The chief and people of the Guduori community in the Kulpieni electoral area of the Nadowli-Kaleo District in the Upper West Region have appealed to the government to help establish a basic school in the community.
According to the chief, Naa Konyediibu Dantao, the absence of a school in the community had affected early childhood development of children in terms of receiving early education, as the children were unable to start school until they were almost seven or eight years old.
“The next available schools are at either Kulpieni and Nanvilli and the children have to trek several kilometers to get to the school and it makes it even more dangerous due to the presence of the black Volta around this area,” he said.
The chief stated this in an interview with the Ghanaian Times at Kulpieni on the sidelines of a gender and sexual-based violence workshop at the community by the Department of Gender with support from the United Nations Population Fund (UNFPA).
The Chief said as a result of the distance and the fact that the community did not have roads with the exception of a paths created by long years of trekking, only older children were allowed to go to school.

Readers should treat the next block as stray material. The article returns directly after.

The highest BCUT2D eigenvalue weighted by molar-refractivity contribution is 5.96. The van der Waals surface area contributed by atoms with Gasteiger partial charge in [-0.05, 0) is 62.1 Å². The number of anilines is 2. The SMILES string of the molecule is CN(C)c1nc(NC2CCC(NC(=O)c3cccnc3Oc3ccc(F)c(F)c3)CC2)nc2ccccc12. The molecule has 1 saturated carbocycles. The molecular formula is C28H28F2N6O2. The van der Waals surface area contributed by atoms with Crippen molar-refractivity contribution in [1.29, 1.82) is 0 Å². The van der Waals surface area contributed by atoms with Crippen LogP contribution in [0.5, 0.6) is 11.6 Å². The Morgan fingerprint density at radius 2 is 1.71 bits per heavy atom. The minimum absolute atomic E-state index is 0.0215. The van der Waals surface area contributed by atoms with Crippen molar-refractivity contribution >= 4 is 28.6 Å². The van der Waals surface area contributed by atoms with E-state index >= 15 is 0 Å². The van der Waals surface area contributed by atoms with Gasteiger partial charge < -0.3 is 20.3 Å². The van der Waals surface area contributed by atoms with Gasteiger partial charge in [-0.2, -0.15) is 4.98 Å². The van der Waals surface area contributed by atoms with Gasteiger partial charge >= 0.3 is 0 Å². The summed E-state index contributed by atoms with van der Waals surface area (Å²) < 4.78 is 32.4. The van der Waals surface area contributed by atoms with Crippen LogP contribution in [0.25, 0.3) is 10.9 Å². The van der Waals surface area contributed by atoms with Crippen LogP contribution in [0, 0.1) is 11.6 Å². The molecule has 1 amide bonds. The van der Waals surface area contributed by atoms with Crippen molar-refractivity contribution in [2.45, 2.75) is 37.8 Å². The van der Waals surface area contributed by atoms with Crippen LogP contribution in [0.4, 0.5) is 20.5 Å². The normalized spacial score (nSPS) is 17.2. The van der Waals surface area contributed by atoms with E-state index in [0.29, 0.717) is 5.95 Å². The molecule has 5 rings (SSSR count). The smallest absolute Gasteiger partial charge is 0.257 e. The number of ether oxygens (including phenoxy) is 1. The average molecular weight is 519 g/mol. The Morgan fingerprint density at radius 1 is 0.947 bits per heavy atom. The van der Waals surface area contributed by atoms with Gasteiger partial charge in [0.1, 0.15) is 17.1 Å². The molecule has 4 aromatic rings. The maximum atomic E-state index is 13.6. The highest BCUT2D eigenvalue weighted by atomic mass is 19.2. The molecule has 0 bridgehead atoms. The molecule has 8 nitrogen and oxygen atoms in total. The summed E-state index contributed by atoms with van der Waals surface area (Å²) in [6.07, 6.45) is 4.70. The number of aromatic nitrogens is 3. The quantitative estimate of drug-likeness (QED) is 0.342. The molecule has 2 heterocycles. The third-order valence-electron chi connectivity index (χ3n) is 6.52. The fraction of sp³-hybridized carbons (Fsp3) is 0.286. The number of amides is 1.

“Even when they are eight and already late for kindergarten, the children are still not allowed to go to school during the rainy season because aside flood issues, the paths leading to other areas, get bushy and makes it riskier and more difficult to ply”, he said.
He explained that this trend was affecting the performance of children in the community at school as many of them absented themselves from school.
The chief said the community would be grateful if they received support for the construction of a classroom block to serve children from kindergarten to at least primary three by which time they would be old enough to cross to the other communities to further their education.
He believed that many school dropout cases in the community was as a result of the distance which he described as a disincentive to some of the children; many of whom did not even own bicycles.
“Some of these children are not even willing to go to school in the first place, so they just capitalize on the distance and stay at home”, he bemoaned.
A parent, Madam Ama Mavis told the Ghanaian Times that her child who was six years old was yet to start school because she could not send her to school at that long distance every day.
Mr Elijah Danyi, Assembly Member for the area added that although the population in the community was not that great, they needed the school due to the location of the community as well as and unique challenges they were faced with.
FROM LYDIA DARLINGTON FORDJOUR, WA